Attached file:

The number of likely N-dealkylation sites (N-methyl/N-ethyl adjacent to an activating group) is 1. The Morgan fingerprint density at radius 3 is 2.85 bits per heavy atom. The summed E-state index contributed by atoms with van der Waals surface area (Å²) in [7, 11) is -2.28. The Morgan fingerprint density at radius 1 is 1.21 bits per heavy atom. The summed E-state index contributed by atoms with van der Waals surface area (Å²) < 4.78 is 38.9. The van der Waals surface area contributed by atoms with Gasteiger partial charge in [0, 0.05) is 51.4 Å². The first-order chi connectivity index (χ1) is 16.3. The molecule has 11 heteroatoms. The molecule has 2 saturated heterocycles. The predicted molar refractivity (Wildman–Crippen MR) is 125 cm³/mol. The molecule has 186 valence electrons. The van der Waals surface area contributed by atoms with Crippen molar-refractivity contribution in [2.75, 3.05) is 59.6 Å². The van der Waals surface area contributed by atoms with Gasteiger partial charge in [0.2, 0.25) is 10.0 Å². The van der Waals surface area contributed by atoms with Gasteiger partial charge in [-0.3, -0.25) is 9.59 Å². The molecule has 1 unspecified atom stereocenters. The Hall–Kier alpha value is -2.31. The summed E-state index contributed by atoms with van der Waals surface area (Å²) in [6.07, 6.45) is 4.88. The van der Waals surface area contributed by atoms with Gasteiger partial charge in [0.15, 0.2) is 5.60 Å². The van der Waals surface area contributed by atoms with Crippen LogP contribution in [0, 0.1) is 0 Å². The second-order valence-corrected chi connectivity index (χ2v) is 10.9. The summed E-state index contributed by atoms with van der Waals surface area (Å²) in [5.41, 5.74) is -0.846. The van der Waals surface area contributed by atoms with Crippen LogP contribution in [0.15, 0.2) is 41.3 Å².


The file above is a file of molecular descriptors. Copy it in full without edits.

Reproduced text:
The number of likely N-dealkylation sites (N-methyl/N-ethyl adjacent to an activating group) is 1. The Morgan fingerprint density at radius 3 is 2.85 bits per heavy atom. The summed E-state index contributed by atoms with van der Waals surface area (Å²) in [7, 11) is -2.28. The Morgan fingerprint density at radius 1 is 1.21 bits per heavy atom. The summed E-state index contributed by atoms with van der Waals surface area (Å²) < 4.78 is 38.9. The van der Waals surface area contributed by atoms with Gasteiger partial charge in [0, 0.05) is 51.4 Å². The first-order chi connectivity index (χ1) is 16.3. The molecule has 11 heteroatoms. The molecule has 2 saturated heterocycles. The predicted molar refractivity (Wildman–Crippen MR) is 125 cm³/mol. The molecule has 186 valence electrons. The van der Waals surface area contributed by atoms with Crippen molar-refractivity contribution in [2.75, 3.05) is 59.6 Å². The van der Waals surface area contributed by atoms with Gasteiger partial charge in [0.2, 0.25) is 10.0 Å². The van der Waals surface area contributed by atoms with Gasteiger partial charge in [-0.3, -0.25) is 9.59 Å². The molecule has 1 unspecified atom stereocenters. The Hall–Kier alpha value is -2.31. The summed E-state index contributed by atoms with van der Waals surface area (Å²) in [6.07, 6.45) is 4.88. The van der Waals surface area contributed by atoms with Gasteiger partial charge in [0.15, 0.2) is 5.60 Å². The van der Waals surface area contributed by atoms with Crippen LogP contribution in [0, 0.1) is 0 Å². The second-order valence-corrected chi connectivity index (χ2v) is 10.9. The summed E-state index contributed by atoms with van der Waals surface area (Å²) in [5.41, 5.74) is -0.846. The van der Waals surface area contributed by atoms with Crippen LogP contribution in [0.15, 0.2) is 41.3 Å².